A student in UVic’s business school says the program’s progressive slant means his conservative ideas are either disregarded or ignored.
Will Goldbeck, a fourth-year student at UVic’s Gustavson School of Business, says neither the courses, his professors, nor the school itself do a good enough job of allowing debate for key business theories.
Instead, Goldbeck says courses skip past sections of textbooks that offer critical perspectives of progressive concepts that are taught and professors shrug him off when he attempts to bring up differing viewpoints in class.
Goldbeck’s concern centers mainly around a business theory called Corporate Social Responsibility (CSR), a theory that business shouldn’t focus exclusively on profit — they must also be conscious of their workers, their consumers, the environment, etc.
CSR is a relatively recent concept in business, whereas Goldbeck’s profit-first thinking is more in line with business beliefs of the 70s.
Milton Friedman, a renowned American economist, is often cited as the leading critic of CSR. An essay from Friedman was present in a chapter of Goldbeck’s textbook for his Business Ethics class, but according to Goldbeck the professor didn’t discuss the essay when teaching the chapter.
“I put up my hand and said, ‘hold on a second, what about this guy’s look at CSR?’” says Goldbeck.“[My professor] said that opinion’s not valid, he didn’t say why, and he said ‘we’re moving on.’”
Ellen Dewar, a business student and president of the Commerce Students’ Society, acknowledges that UVic’s acceptance of CSR theory is not surprising.
“We’re one of the only business schools with a mandatory sustainability course, and that’s because one of the pillars of the Business School is sustainability,” Dewar says. “So it’s obviously pretty integral to the Business School and how they want their students to think about things and encourage a new generation of businesspeople who are more [socially] responsible.”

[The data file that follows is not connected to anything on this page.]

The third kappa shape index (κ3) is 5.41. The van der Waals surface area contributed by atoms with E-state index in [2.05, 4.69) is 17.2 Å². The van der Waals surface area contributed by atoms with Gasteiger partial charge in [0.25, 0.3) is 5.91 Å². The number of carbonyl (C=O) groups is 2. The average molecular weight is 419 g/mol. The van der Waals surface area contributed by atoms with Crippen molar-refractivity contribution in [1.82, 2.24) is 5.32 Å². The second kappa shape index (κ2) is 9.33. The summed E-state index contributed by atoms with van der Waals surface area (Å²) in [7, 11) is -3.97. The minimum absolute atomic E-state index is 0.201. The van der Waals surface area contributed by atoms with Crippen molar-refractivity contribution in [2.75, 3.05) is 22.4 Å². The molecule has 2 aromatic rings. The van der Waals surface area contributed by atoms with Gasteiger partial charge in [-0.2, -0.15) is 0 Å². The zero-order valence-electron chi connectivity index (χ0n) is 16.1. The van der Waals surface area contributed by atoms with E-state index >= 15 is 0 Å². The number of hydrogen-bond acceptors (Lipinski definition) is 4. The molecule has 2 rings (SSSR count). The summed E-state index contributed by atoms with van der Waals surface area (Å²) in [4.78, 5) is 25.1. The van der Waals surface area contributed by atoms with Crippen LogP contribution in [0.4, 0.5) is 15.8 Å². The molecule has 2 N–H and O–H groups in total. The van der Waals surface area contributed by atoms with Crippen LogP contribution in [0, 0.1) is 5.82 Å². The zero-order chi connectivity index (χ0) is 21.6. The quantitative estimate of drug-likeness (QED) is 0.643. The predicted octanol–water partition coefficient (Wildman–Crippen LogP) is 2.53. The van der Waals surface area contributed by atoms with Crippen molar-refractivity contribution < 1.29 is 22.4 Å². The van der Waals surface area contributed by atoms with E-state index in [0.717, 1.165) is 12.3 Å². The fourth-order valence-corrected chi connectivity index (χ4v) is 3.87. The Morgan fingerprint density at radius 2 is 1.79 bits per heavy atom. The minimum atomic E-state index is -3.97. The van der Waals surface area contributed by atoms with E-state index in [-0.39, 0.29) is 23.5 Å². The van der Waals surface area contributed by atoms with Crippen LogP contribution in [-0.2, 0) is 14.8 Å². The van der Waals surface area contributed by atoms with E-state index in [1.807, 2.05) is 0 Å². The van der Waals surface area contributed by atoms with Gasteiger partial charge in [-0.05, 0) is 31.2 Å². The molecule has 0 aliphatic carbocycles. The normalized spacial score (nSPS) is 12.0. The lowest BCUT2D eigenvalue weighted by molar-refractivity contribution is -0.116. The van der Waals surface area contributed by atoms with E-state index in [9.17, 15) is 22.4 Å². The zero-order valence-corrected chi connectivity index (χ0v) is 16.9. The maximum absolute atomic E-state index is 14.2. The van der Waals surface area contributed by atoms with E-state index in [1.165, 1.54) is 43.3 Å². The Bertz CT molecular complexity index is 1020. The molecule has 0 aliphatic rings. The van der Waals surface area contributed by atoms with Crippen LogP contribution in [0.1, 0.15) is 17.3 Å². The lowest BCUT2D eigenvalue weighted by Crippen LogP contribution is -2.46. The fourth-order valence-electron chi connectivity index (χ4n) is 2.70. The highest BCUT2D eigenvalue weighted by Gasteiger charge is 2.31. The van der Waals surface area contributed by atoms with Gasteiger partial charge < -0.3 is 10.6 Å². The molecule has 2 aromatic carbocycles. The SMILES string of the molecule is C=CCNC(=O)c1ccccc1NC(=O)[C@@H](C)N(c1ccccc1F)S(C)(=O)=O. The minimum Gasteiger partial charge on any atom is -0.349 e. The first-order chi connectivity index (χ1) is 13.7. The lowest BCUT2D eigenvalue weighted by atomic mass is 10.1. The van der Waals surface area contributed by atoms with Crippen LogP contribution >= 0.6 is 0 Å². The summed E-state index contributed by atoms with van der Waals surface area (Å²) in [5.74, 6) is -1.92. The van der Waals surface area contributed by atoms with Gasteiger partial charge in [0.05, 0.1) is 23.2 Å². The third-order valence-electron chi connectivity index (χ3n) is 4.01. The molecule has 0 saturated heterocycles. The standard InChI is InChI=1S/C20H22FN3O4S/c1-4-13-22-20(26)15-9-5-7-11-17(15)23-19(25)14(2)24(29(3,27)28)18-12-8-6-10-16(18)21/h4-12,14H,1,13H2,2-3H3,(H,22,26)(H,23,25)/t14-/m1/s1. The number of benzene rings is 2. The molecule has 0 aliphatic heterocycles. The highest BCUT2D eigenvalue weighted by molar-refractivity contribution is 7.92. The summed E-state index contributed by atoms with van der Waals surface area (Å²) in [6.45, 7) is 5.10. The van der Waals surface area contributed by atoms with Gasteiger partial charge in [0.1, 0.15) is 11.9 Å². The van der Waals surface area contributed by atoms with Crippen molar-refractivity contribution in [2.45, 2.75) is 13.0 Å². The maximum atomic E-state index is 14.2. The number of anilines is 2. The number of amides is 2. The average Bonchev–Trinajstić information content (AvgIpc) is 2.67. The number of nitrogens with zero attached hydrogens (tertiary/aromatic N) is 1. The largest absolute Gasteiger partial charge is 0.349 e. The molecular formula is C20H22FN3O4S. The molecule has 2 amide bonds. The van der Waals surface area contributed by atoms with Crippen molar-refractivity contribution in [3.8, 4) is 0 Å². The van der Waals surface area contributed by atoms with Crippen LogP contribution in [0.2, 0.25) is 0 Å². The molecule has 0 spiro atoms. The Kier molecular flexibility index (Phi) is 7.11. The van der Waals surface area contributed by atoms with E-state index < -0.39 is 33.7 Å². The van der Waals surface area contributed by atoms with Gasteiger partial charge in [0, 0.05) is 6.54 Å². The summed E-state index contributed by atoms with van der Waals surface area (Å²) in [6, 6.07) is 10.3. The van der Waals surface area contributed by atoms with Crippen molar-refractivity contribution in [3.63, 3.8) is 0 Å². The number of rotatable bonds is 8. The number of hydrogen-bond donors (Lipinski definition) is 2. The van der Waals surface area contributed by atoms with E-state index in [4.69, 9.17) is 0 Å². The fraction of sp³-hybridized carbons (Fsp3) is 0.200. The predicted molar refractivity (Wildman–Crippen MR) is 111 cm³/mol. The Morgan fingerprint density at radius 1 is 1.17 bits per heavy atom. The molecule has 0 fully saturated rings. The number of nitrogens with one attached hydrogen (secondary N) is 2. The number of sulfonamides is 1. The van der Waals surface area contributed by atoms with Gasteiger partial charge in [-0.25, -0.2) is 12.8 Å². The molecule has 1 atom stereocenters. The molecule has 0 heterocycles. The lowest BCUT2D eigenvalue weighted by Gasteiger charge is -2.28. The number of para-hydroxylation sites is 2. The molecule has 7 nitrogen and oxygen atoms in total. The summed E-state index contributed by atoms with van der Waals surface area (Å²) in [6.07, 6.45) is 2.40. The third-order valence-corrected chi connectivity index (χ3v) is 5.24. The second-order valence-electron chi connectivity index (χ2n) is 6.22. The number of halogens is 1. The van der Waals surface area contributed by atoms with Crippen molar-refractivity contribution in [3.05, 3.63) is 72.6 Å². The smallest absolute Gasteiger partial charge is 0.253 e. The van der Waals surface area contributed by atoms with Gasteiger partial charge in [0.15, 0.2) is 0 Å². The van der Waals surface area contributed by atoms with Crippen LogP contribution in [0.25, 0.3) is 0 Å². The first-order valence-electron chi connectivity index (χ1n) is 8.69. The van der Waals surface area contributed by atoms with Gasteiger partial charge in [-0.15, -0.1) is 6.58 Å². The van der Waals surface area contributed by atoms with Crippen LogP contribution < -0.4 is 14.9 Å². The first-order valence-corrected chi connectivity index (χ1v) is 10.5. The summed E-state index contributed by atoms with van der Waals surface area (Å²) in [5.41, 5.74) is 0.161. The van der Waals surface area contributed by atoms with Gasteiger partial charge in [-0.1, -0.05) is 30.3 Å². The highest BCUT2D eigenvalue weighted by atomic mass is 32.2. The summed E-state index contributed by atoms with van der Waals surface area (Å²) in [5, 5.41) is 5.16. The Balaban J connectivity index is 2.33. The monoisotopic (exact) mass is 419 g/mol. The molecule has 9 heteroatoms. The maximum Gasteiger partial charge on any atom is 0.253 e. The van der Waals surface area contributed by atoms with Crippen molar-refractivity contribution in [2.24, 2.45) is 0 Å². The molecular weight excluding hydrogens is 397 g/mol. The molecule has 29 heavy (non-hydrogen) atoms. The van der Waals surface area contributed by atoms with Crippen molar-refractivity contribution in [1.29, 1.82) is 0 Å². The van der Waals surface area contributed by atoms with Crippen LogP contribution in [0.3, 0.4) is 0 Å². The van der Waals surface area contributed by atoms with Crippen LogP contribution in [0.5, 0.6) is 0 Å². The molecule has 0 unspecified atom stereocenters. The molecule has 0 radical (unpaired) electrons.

But Goldbeck says the program refuses to even acknowledge an alternative to the theory.
“I think it shows that they have a certain niche in the Business School community where they’re going to be over here on the left, and they’re going to have this political bent in with their teachings, and they really couldn’t care less if you disagree with them,” Goldbeck says. “That’s their brand.”
In a statement responding to Goldbeck’s concerns, the university argued their teachings are based on tried and tested business methodology rather than political leanings.
“Ultimately, the faculty is responsible for curating the course content based on their expertise, the mission of the school, and current business research. Student discussion and questions are always welcome, but opinions expressed in an academic setting should be substantiated by credible source material or personal experience in business,” the statement reads. “While students are entitled to their views, the position on corporate social responsibility espoused by the business and sustainability faculty is supported by currently accepted business research and best practice.”
Dewar says Goldbeck’s ideas are controversial — something Goldbeck acknowledges as well — but she doesn’t think he is alone in his beliefs.
“I don’t think he’s the only person,” Dewar says. “I know for a fact there’s a handful of other people, but they’re usually not vocal about it in class because they know it’s an unpopular opinion and they usually kind of stick to themselves.”
Their silence, Goldbeck says, is as harmful for those who agree with the concepts of CSR as it is for those who don’t.
“If I was a proponent of CSR, I would want as many people to disagree with me as possible at school because that’s how you really sharpen your ideas,” Goldbeck says. “I think that’s how arguments get better . . . you listen to the other side and you correct or you improve.”